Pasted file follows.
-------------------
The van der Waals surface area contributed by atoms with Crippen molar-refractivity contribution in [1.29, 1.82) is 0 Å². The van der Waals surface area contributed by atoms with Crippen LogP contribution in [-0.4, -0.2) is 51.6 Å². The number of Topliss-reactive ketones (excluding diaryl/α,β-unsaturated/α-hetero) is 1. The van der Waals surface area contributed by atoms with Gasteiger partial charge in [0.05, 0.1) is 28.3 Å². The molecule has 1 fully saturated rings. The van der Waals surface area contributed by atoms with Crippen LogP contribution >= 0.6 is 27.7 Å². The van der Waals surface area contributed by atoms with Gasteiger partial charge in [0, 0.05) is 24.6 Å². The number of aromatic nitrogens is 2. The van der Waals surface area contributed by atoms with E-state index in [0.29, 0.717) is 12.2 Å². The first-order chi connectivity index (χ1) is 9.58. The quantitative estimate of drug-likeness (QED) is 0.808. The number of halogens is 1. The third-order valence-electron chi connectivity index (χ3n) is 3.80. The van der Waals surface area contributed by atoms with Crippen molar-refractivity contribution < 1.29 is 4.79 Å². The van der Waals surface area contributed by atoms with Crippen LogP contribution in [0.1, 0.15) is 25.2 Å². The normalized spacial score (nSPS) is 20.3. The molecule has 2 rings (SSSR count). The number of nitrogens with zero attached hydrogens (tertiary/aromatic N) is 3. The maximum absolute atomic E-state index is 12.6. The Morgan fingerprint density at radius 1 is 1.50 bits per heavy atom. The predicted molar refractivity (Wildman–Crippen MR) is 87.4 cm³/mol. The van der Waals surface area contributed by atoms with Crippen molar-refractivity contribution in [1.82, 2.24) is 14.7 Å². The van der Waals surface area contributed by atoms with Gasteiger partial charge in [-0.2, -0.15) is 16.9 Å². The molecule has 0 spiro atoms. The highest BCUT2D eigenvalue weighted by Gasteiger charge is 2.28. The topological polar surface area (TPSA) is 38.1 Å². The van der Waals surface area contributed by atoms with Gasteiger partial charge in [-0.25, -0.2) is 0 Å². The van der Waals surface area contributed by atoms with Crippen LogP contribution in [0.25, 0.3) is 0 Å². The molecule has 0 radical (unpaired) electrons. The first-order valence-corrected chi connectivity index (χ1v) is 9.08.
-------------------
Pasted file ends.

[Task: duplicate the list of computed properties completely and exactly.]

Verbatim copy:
The van der Waals surface area contributed by atoms with Crippen molar-refractivity contribution in [1.29, 1.82) is 0 Å². The van der Waals surface area contributed by atoms with Crippen LogP contribution in [-0.4, -0.2) is 51.6 Å². The number of Topliss-reactive ketones (excluding diaryl/α,β-unsaturated/α-hetero) is 1. The van der Waals surface area contributed by atoms with Gasteiger partial charge in [0.05, 0.1) is 28.3 Å². The molecule has 1 fully saturated rings. The van der Waals surface area contributed by atoms with Crippen LogP contribution >= 0.6 is 27.7 Å². The van der Waals surface area contributed by atoms with Gasteiger partial charge in [0, 0.05) is 24.6 Å². The number of aromatic nitrogens is 2. The van der Waals surface area contributed by atoms with E-state index in [0.29, 0.717) is 12.2 Å². The first-order chi connectivity index (χ1) is 9.58. The quantitative estimate of drug-likeness (QED) is 0.808. The number of halogens is 1. The third-order valence-electron chi connectivity index (χ3n) is 3.80. The van der Waals surface area contributed by atoms with Crippen molar-refractivity contribution < 1.29 is 4.79 Å². The van der Waals surface area contributed by atoms with Crippen LogP contribution in [0.1, 0.15) is 25.2 Å². The normalized spacial score (nSPS) is 20.3. The molecule has 2 rings (SSSR count). The number of nitrogens with zero attached hydrogens (tertiary/aromatic N) is 3. The maximum absolute atomic E-state index is 12.6. The Morgan fingerprint density at radius 1 is 1.50 bits per heavy atom. The predicted molar refractivity (Wildman–Crippen MR) is 87.4 cm³/mol. The van der Waals surface area contributed by atoms with Crippen molar-refractivity contribution in [1.82, 2.24) is 14.7 Å². The van der Waals surface area contributed by atoms with Gasteiger partial charge in [-0.2, -0.15) is 16.9 Å². The molecule has 0 spiro atoms. The highest BCUT2D eigenvalue weighted by Gasteiger charge is 2.28. The topological polar surface area (TPSA) is 38.1 Å². The van der Waals surface area contributed by atoms with Gasteiger partial charge in [-0.25, -0.2) is 0 Å². The van der Waals surface area contributed by atoms with Crippen LogP contribution in [0.25, 0.3) is 0 Å². The molecule has 0 radical (unpaired) electrons. The first-order valence-corrected chi connectivity index (χ1v) is 9.08.